On Alert: Mountain Bluebird Conference Reveals Concern
The North American Bluebird Society recently convened a virtual conference to assess the status of the least-studied bluebird species—the Mountain Bluebird. Four panelists looked at trends and interacted with nest box stewards to try and understand what next steps would help address declines.
For American Kestrels, It Pays To Stay In Sync With Spring
A unique new study combines American Kestrel nest records from varied sources in order to analyze trends in nesting phenology. What they found is that for kestrels, especially those in the Northeast, it pays off to be right on time. Delays in starting a nest resulted in fewer offspring and lowered probability of success.
Chasing a Moving Target: When insects accelerate, birds must try to keep pace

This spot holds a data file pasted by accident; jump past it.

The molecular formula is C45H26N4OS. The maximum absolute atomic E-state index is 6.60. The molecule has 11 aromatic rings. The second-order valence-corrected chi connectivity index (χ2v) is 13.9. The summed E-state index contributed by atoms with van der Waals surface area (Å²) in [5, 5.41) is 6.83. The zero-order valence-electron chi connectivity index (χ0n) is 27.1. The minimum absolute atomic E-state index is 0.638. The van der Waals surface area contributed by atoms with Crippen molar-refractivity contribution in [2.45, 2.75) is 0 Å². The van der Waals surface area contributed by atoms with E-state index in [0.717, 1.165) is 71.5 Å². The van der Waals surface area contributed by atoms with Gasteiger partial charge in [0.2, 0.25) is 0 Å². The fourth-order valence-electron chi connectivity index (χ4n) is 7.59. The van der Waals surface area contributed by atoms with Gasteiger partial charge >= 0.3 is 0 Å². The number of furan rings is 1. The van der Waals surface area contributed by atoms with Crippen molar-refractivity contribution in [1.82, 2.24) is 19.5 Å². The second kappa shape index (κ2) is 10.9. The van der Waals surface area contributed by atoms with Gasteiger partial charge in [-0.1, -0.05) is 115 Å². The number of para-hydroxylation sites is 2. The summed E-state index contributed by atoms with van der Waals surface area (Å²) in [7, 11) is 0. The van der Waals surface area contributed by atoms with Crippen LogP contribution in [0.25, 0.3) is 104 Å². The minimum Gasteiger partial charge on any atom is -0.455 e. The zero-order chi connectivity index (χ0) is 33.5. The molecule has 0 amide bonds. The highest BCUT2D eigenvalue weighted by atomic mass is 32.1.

You’ve heard of getting your “omega-3s”, but did you know that birds need them too? According to new research utilizing NestWatch data, insect-eating birds may struggle to get their omega-3s under climate change. Read about how nutritional peaks (i.e., insect emergences) are changing in this new research summary.
Troubled Waters: a Homegrown Effort to Track American Dipper Success
American Dippers in southwestern Colorado are at risk from water pollution, wildfire, climate change, and microplastics. Concerned community members rallied to form The American Dipper Project, a nest monitoring effort to help the birds recover.
Time Traveling House Finches
A study spanning a century of House Finch data suggests that as California’s springs get warmer, the birds are laying eggs earlier in the season. Read on to learn how researchers used our nest records to uncover the historic lives of House Finches.